6 Easy Ways to Prevent Back Pain Code List

How to prevent pain in old age? 1:15

Editor’s note: Known as the “Mobility Maker,” Dana Santas is a Certified Strength and Conditioning Specialist and Mind-Body Coach in professional sports, and author of “Practical Solutions for Back Pain Relief.”

(CNN) For many people, back pain can make it difficult to function in daily life. It affects the way you move, feel, and think, leaving you with no choice but to take some sort of pain relief measure.

But what if, instead of reacting, you took small daily steps to avoid back pain altogether?

Unfortunately, many people are unaware of the everyday actions that contribute to back pain or the steps that can be taken to prevent it. If you suffer from back pain, read on for six simple solutions you can implement on a daily basis.

Move more

Our bodies need adequate movement throughout the day to keep joints mobile and blood flowing through muscles, thus avoiding stiffness that contributes to pain. This is especially true of the vertebrae and muscles of the back.

It sounds cliché, but if time permits, don’t look for the closest parking lot to the entrance; don’t take the elevator when you have the option of going up a flight or two of stairs. When you have to sit for long periods of time, set a timer to get up every hour and be active for a few minutes.

More minutes of movement have great health benefits over time. In addition to promoting back health, actively moving for just 11 minutes a day increases life expectancy, according to research. To add more movement to your day, consider taking a daily walk. You can also try this 10-minute bodyweight exercise or 5-minute yoga routine found here.

change of sides

When we abuse our dominant side, we create muscular patterns of weakness and tension that increase pain and the likelihood of injury, especially in the back. Think about the actions you do repeatedly throughout the day that shift your weight to one side: opening doors, carrying a bag, holding the leash to walk the dog, etc.

In my career as a mobility coach in professional sports, I have observed that many of the least injury-prone athletes were ambidextrous in some way: for example, NHL or MLB players who play golf recreationally left-handed. , but who practice their respective sports with the dominant right hand.

Since most people are not naturally ambidextrous, I create movement programs for athletes that address and counter repetitive patterns on the dominant side to help restore alignment and decrease susceptibility to pain and associated injuries. You can apply the same approach in your daily life by switching sides when carrying things, like your computer case or your bag; use the opposite hand from time to time for basic activities, such as opening doors; and not always sitting on the same side of the sofa.

correct imbalances

Just as you switch sides to balance your body, you must also be aware of imbalances in symmetrical movements and correct them. For example, walking, running, cycling, swimming, etc. Our body is designed to carry out these activities in a balanced, alternating and reciprocal way.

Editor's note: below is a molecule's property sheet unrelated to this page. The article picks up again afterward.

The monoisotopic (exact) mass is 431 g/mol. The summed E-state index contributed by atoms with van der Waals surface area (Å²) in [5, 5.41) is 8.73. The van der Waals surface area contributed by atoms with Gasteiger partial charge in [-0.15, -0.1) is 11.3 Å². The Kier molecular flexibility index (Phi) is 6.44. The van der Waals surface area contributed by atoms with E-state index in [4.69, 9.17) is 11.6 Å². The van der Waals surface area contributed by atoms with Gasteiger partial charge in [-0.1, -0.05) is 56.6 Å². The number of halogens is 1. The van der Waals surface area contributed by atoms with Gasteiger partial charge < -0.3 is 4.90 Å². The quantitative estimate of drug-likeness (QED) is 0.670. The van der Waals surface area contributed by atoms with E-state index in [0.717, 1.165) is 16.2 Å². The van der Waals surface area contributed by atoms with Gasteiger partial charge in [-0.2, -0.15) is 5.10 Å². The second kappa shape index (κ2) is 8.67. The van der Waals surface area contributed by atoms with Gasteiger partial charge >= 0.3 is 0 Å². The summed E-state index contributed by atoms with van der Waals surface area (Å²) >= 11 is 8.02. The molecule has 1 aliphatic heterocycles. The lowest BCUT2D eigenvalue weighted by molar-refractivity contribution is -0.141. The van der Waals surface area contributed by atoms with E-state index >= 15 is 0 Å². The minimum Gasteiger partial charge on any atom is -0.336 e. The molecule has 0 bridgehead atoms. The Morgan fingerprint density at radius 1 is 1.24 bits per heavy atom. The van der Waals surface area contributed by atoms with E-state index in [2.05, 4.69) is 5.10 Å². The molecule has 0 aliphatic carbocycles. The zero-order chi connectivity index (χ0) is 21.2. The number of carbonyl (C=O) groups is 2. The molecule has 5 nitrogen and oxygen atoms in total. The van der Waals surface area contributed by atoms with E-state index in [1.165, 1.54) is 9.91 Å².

When we deviate from that symmetry by using one more side or keeping our weight shifted, we can overload the back muscles on one side of our body and create spinal stress that leads to back pain and increases the potential for injury.

To learn more about how to recognize and correct imbalances in your gait, please watch this video.

improve your posture

It may seem like all you have to do to avoid sloping your shoulders is to realize that you’re doing it, but what matters is how to correct that sloping.

Don’t just roll your shoulders back to avoid slouching; Posture and breathing are closely related, so monitor your breathing as you sit upright, take deep breaths, and move your ribs down to help position your ribcage more appropriately for maintaining posture and avoiding pain. unnecessary back.

Regularly practicing the postural correction exercises in the following video will help you.

stay present

Psychological stress is a notable risk factor for back pain, according to research. Since most mental stress is caused by focusing on the past or future, being aware of the present moment reduces stress.

A few minutes a day of mindfulness can go a long way in minimizing the impact of stress. Additionally, practices such as meditation, tai chi, and qigong have been shown to reduce back pain.

The breath is our deepest connection to the present moment, as it always happens in the here and now. Taking “breathing breaks” throughout the day is an easy way to add mindfulness practice to your routine.

be proactive

Every day you do things to take care of yourself, like taking a shower or brushing your teeth. If you are a person who suffers from back pain on a regular basis, you must also assume the health of your back as a responsibility, creating a plan of daily activities to take care of it.

This should include some of the advice listed above, but since back pain can have many causes, it’s important to learn more about the cause of your pain to determine the best course of action. For example, if your pain is sciatic, you can better control it with some of the exercises in this video.

If your back hurts at the end of the day, don’t just say it was a “bad” day. Ask yourself if you practiced the activities that you know help you avoid the stress and tension that bother you. Taking a proactive approach to daily life to cultivate a healthy body is the key to keeping back pain at bay.

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